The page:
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TECHNO-TONOMY. Privacy & Autonomy in a Networked World Learning Module 4: Surfing or Surveillance. Learning Module 4: Surfing or Surveillance. Privacy and Surveillance. New technologies can sometimes make it possible for individuals to “observe” the activities of others.

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TECHNO-TONOMY

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TECHNO-TONOMY

Privacy & Autonomy in a Networked World

Learning Module 4:

Surfing or Surveillance


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Learning Module 4: Surfing or Surveillance


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Privacy and Surveillance

  • New technologies can sometimes make it possible for individuals to “observe” the activities of others.

  • Can you think of ways that this can occur?


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The Panopticon

  • A conceptual circular prison

  • The prisoners can be observed at anytime, but cannot see the observers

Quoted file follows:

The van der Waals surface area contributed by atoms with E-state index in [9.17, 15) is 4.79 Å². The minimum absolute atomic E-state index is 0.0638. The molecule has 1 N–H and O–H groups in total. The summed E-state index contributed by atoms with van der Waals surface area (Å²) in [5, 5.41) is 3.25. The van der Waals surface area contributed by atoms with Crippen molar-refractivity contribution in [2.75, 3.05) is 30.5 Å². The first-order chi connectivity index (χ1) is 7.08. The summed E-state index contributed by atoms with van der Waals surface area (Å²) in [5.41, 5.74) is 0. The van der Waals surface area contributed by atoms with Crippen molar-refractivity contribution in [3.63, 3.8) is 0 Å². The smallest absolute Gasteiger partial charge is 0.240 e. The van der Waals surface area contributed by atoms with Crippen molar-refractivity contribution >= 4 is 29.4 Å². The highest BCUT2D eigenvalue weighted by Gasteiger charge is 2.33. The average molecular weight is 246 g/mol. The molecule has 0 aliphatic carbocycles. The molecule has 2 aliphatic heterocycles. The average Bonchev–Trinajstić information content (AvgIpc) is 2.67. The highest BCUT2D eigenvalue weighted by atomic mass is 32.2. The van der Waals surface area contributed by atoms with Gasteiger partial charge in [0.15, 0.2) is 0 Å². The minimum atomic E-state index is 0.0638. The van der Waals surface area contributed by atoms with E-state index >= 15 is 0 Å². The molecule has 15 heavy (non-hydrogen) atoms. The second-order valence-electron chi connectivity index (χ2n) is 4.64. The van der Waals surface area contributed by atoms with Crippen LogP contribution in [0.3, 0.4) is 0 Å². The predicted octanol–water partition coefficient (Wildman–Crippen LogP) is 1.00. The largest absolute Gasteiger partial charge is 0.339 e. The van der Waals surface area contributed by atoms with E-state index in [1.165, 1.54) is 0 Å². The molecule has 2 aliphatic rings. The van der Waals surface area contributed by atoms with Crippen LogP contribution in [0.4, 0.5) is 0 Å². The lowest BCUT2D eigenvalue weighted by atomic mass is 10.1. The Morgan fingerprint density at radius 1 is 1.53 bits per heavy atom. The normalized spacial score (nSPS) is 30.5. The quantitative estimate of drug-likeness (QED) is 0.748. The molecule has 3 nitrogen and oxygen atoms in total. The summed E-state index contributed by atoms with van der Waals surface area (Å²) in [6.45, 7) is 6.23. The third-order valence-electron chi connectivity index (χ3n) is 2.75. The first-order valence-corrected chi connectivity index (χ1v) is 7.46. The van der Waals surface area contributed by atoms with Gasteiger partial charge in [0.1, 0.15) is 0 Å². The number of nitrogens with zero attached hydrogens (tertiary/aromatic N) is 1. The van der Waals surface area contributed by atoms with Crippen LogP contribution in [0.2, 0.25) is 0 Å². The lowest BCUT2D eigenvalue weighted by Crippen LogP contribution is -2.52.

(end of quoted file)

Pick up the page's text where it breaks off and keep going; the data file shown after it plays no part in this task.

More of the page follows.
• No guards are needed to enforce order, as the possibility of surveillance keeps everyone in check


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Types of Technology

  • Internet Protocol (IP) Addresses

  • Cookies

  • Email

  • Spam

  • Web bugs

  • Phishing

  • Viruses/Worms

  • Chatrooms Newsgroups

  • Web Cams/Cell phones with digital cameras

  • Gaming


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IP Addresses

  • An address that is unique to your computer, and can be traced back to you by your Internet Service Provider (ISP)

  • Many websites track your IP address


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Cookies

  • Small files stored on your computer containing information about you (i.e. usernames, passwords, shopping cart contents)

  • They can be stored by third-party web servers and retrieved as you visit seemingly unrelated websites, making you identifiable across sites


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E-mail

  • E-mail is transmitted between the sender and the recipient through many waypoints, each of which has the capability of examining or storing the message

  • Once received, e-mails can be difficult to erase completely from a computer’s hard drive


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Spam

  • Unwanted bulk e-mail messages (electronic “junk mail”)

  • Spam can be targeted based on profiles marketers have developed about you through other means (i.e. cookies)